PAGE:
The Death Of Brand Loyalty: Cultural Shifts Mean It’s Gone Forever
In the old days, consumers would find a brand that did what it promised: perhaps Tide detergent to erase grass stains, Bounty paper towels to wipe up spills, or Frosted Flakes to start the school day right. In the absence of a particular brand failing or a dramatic price disparity from a branded competitor, consumers would continue to purchase the same brands week after week, month after month, year after year. In the busy, sometimes overwhelming lives of primary grocery shoppers, a brand earned its place in the pantry or laundry room or refrigerator, and consumer packaged goods manufacturers were rewarded with a consistent purchase.
If a café selling a $7 bowl of Frosted Flakes, or installation of a button to order toilet paper in every bathroom seems senseless and/or desperate, think about the implications of even slight erosion of loyalty to multibillion-dollar CPG concerns like Procter & Gamble, Unilever, General Mills and Kellogg’s. Among the top 100 CPG brands, 90 experienced share declines, according to a 2015 study by Catalina, a leading digital and consumer loyalty firm. Take a moment to let that soak in …90% of the leading household goods brands are losing market share on consistently low-growth categories.
The atrophy of certain segments of dusty categories like ready-to-eat cereal due to decreased relevance is understandable. Whereas cold cereal was once thought a quick breakfast that kids could prepare for themselves, it’s now an inconvenient, carb-heavy option that requires the presence of milk, generates dirty dishes, and can’t be transported out the front door.
But declining market share among 90% of the top brands can’t be explained away by a 20-year evolution in breakfast behavior. The erosion of consumer loyalty among the most esteemed brands represents a changed philosophy of buying. The standard for brand switching is no longer the failure of a brand to perform but rather its inability to seem like an entirely new and interesting option at every single purchase cycle.
(AP Photo/Steve Helber, File)
What Killed Brand Loyalty?
Consumers are not inclined to be loyal to brands as they once were because the underlying value of loyalty itself is no longer particularly relevant. In the old world, loyalty was good and something we aspired to give and receive across all aspects of life . . . with friends, family, employers, dentists, doctors, bankers, and maybe even the federal government. But generational experiences have made sticking with “tried and true” a sucker bet. Loyalty means remaining the same. Not exploring alternatives. Putting your head in the sand and maybe even missing a beach party.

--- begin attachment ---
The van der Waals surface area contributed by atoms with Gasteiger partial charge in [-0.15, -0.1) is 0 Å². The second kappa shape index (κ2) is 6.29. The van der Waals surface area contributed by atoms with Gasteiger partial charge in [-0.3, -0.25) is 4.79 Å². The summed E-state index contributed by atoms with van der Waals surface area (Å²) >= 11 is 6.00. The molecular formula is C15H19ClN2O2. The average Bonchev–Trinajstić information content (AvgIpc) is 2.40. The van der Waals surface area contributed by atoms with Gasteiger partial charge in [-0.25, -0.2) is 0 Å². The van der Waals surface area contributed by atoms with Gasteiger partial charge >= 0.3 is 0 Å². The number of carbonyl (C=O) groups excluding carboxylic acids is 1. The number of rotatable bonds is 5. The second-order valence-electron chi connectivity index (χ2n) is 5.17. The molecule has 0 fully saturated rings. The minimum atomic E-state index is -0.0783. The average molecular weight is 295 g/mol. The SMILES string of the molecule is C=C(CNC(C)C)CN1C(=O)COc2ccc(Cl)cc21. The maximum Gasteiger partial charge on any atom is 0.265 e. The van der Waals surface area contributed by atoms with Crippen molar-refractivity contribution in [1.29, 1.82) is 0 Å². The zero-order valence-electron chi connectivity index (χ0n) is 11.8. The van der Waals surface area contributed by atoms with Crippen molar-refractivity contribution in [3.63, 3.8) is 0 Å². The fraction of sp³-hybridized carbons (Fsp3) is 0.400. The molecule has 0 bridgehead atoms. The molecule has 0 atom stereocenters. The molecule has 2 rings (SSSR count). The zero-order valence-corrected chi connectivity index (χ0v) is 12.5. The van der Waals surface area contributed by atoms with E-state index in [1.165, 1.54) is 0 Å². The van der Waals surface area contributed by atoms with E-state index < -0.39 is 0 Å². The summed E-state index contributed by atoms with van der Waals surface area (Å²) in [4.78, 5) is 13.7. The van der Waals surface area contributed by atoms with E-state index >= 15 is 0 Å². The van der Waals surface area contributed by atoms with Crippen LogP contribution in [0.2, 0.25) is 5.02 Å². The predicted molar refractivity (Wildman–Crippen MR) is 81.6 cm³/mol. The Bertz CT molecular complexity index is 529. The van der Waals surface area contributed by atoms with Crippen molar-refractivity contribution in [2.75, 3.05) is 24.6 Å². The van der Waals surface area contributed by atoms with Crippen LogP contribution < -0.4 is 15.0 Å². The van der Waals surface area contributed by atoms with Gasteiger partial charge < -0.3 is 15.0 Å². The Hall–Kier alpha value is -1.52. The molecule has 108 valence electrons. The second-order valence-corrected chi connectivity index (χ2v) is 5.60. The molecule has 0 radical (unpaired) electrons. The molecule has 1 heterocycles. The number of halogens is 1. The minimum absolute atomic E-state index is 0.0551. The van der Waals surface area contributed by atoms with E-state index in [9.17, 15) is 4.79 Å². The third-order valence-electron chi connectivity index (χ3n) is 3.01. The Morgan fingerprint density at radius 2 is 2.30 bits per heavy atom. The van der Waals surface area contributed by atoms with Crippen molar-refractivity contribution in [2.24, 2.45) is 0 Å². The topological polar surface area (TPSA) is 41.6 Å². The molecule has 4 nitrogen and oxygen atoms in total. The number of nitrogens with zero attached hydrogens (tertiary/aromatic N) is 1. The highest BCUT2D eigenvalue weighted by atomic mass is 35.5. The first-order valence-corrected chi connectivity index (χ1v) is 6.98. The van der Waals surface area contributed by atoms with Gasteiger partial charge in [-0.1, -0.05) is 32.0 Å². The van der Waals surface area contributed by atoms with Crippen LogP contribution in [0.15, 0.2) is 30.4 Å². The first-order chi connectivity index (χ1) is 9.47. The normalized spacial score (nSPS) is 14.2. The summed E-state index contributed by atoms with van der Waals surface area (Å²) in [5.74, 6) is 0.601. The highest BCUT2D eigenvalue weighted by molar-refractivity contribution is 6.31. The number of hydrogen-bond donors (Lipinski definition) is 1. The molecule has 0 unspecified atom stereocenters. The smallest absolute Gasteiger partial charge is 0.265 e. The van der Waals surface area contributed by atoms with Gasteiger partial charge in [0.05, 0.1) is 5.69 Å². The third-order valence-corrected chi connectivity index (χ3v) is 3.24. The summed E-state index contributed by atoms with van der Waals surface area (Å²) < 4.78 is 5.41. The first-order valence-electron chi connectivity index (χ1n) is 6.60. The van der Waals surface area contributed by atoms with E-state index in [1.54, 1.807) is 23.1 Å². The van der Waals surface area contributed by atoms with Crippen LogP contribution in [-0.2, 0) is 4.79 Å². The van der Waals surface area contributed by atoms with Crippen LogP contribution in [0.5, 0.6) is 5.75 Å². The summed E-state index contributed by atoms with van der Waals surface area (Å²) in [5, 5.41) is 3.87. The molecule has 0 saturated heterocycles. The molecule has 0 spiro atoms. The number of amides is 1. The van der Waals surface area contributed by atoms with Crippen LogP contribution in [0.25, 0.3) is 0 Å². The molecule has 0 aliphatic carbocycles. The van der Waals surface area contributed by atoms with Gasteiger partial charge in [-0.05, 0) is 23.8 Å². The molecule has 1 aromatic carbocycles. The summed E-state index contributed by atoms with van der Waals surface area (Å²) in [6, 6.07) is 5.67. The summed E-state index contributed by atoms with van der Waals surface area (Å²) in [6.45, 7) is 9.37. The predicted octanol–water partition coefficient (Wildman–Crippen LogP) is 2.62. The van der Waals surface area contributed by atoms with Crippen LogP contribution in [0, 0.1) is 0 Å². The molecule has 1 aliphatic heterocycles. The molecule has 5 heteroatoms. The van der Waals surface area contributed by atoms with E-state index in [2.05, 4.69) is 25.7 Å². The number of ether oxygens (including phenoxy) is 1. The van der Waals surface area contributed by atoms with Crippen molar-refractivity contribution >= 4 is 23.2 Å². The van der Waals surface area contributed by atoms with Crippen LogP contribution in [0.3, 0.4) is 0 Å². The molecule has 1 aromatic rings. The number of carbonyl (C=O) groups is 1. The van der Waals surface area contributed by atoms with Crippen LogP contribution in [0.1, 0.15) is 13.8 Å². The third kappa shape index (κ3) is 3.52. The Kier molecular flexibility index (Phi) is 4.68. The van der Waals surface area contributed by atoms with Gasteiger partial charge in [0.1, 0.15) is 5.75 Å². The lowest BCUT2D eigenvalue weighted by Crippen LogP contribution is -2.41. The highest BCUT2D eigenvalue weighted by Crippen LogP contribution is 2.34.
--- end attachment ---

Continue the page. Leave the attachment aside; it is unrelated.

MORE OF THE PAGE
Over the last three generations, major trends in marriage, religion, politics, and corporate America have reframed expectations for surviving and thriving in this world. The consistent theme is that change is not something to be feared or avoided. Change is inherently good. And the hankering for change is increasing at an accelerated rate.
The historical concept of loyalty as a value is hinged in the desire for long-term connections and mutual trust on both sides of the equation. The reasons we believed that loyalty was an important social value are no longer valid.
To wit, here are five trends where “new and different” are usurping “tried and true.”
Generations ago, loyal employees were celebrated with gold watches and retirement parties. Then corporate layoffs became the more common method of exit. Both employers and employees learned that their relationship was more practical than sentimental. The labor force has gradually gotten more comfortable with a new standard. It would be tough to find a millennial today with the remotest interest in working for any company for 30 years. In the spirit of “you’re not the boss of me,” more people are self-employed than ever before. Today, 15.5 million people are currently self-employed as independent contractors, according to the latest report from the US Bureau of Labor Statistics. The trend is projected to accelerate rapidly, with 60 million people (or 40% of the total workforce) working for themselves by 2020.